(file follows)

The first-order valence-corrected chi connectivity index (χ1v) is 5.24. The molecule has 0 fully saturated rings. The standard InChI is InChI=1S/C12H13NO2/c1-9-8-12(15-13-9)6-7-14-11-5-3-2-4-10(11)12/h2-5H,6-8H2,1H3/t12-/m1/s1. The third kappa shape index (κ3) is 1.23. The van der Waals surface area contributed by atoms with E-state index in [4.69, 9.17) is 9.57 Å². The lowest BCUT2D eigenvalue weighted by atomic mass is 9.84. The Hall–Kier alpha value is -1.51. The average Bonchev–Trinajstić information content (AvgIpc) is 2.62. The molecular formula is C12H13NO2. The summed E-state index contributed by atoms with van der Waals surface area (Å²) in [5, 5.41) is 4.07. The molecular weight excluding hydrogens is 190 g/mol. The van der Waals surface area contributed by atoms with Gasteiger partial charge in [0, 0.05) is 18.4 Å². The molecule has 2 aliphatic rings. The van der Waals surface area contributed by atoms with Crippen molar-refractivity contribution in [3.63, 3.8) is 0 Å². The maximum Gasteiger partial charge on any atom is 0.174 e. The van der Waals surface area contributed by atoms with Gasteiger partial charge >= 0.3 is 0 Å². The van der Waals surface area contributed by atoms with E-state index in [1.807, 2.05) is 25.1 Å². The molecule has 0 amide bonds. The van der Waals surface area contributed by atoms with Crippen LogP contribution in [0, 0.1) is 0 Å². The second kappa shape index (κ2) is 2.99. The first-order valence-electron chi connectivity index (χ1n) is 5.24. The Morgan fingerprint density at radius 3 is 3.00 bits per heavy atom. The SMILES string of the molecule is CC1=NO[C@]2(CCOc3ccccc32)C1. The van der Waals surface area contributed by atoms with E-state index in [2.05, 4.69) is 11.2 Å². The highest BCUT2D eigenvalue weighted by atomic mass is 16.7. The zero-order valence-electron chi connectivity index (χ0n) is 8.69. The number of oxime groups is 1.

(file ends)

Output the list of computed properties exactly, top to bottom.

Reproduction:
The first-order valence-corrected chi connectivity index (χ1v) is 5.24. The molecule has 0 fully saturated rings. The standard InChI is InChI=1S/C12H13NO2/c1-9-8-12(15-13-9)6-7-14-11-5-3-2-4-10(11)12/h2-5H,6-8H2,1H3/t12-/m1/s1. The third kappa shape index (κ3) is 1.23. The van der Waals surface area contributed by atoms with E-state index in [4.69, 9.17) is 9.57 Å². The lowest BCUT2D eigenvalue weighted by atomic mass is 9.84. The Hall–Kier alpha value is -1.51. The average Bonchev–Trinajstić information content (AvgIpc) is 2.62. The molecular formula is C12H13NO2. The summed E-state index contributed by atoms with van der Waals surface area (Å²) in [5, 5.41) is 4.07. The molecular weight excluding hydrogens is 190 g/mol. The van der Waals surface area contributed by atoms with Gasteiger partial charge in [0, 0.05) is 18.4 Å². The molecule has 2 aliphatic rings. The van der Waals surface area contributed by atoms with Crippen molar-refractivity contribution in [3.63, 3.8) is 0 Å². The maximum Gasteiger partial charge on any atom is 0.174 e. The van der Waals surface area contributed by atoms with Gasteiger partial charge >= 0.3 is 0 Å². The van der Waals surface area contributed by atoms with E-state index in [1.807, 2.05) is 25.1 Å². The molecule has 0 amide bonds. The van der Waals surface area contributed by atoms with Crippen LogP contribution in [0, 0.1) is 0 Å². The second kappa shape index (κ2) is 2.99. The first-order valence-electron chi connectivity index (χ1n) is 5.24. The Morgan fingerprint density at radius 3 is 3.00 bits per heavy atom. The SMILES string of the molecule is CC1=NO[C@]2(CCOc3ccccc32)C1. The van der Waals surface area contributed by atoms with E-state index in [2.05, 4.69) is 11.2 Å². The highest BCUT2D eigenvalue weighted by atomic mass is 16.7. The zero-order valence-electron chi connectivity index (χ0n) is 8.69. The number of oxime groups is 1.